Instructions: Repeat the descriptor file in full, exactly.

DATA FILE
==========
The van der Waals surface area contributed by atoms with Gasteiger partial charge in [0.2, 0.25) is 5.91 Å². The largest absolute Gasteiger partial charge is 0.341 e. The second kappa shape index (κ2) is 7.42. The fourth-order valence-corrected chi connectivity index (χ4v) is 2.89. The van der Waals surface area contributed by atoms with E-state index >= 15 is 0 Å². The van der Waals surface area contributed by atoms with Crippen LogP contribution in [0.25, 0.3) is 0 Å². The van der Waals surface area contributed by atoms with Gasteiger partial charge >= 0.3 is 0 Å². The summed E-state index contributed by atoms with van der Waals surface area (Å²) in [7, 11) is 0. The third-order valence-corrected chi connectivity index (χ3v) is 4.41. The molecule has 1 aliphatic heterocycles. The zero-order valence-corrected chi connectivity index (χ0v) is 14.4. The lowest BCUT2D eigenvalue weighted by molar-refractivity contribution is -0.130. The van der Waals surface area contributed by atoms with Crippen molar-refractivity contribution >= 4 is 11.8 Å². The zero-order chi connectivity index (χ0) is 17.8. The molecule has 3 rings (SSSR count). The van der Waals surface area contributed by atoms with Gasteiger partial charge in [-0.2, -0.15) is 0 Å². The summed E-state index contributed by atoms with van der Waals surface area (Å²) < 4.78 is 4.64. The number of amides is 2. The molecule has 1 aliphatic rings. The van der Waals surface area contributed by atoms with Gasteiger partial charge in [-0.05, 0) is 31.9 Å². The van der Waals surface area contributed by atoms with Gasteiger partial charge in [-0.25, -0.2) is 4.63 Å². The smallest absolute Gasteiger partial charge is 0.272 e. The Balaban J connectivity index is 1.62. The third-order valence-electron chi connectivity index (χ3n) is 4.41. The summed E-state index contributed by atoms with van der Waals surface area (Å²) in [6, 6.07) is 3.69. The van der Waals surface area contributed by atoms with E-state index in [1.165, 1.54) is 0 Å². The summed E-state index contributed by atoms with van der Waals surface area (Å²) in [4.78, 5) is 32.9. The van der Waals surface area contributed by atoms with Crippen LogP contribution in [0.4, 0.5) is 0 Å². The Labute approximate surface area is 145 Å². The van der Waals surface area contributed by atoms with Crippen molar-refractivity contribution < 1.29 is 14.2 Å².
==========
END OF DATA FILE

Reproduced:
The van der Waals surface area contributed by atoms with Gasteiger partial charge in [0.2, 0.25) is 5.91 Å². The largest absolute Gasteiger partial charge is 0.341 e. The second kappa shape index (κ2) is 7.42. The fourth-order valence-corrected chi connectivity index (χ4v) is 2.89. The van der Waals surface area contributed by atoms with E-state index >= 15 is 0 Å². The van der Waals surface area contributed by atoms with Crippen LogP contribution in [0.25, 0.3) is 0 Å². The van der Waals surface area contributed by atoms with Gasteiger partial charge >= 0.3 is 0 Å². The summed E-state index contributed by atoms with van der Waals surface area (Å²) in [7, 11) is 0. The third-order valence-corrected chi connectivity index (χ3v) is 4.41. The molecule has 1 aliphatic heterocycles. The zero-order valence-corrected chi connectivity index (χ0v) is 14.4. The lowest BCUT2D eigenvalue weighted by molar-refractivity contribution is -0.130. The van der Waals surface area contributed by atoms with Crippen molar-refractivity contribution >= 4 is 11.8 Å². The zero-order chi connectivity index (χ0) is 17.8. The molecule has 3 rings (SSSR count). The van der Waals surface area contributed by atoms with Gasteiger partial charge in [-0.2, -0.15) is 0 Å². The summed E-state index contributed by atoms with van der Waals surface area (Å²) < 4.78 is 4.64. The number of amides is 2. The molecule has 1 aliphatic rings. The van der Waals surface area contributed by atoms with Gasteiger partial charge in [-0.05, 0) is 31.9 Å². The van der Waals surface area contributed by atoms with Gasteiger partial charge in [-0.25, -0.2) is 4.63 Å². The smallest absolute Gasteiger partial charge is 0.272 e. The Balaban J connectivity index is 1.62. The third-order valence-electron chi connectivity index (χ3n) is 4.41. The summed E-state index contributed by atoms with van der Waals surface area (Å²) in [6, 6.07) is 3.69. The van der Waals surface area contributed by atoms with E-state index in [1.165, 1.54) is 0 Å². The summed E-state index contributed by atoms with van der Waals surface area (Å²) in [4.78, 5) is 32.9. The van der Waals surface area contributed by atoms with Crippen LogP contribution in [0.4, 0.5) is 0 Å². The Labute approximate surface area is 145 Å². The van der Waals surface area contributed by atoms with Crippen molar-refractivity contribution < 1.29 is 14.2 Å².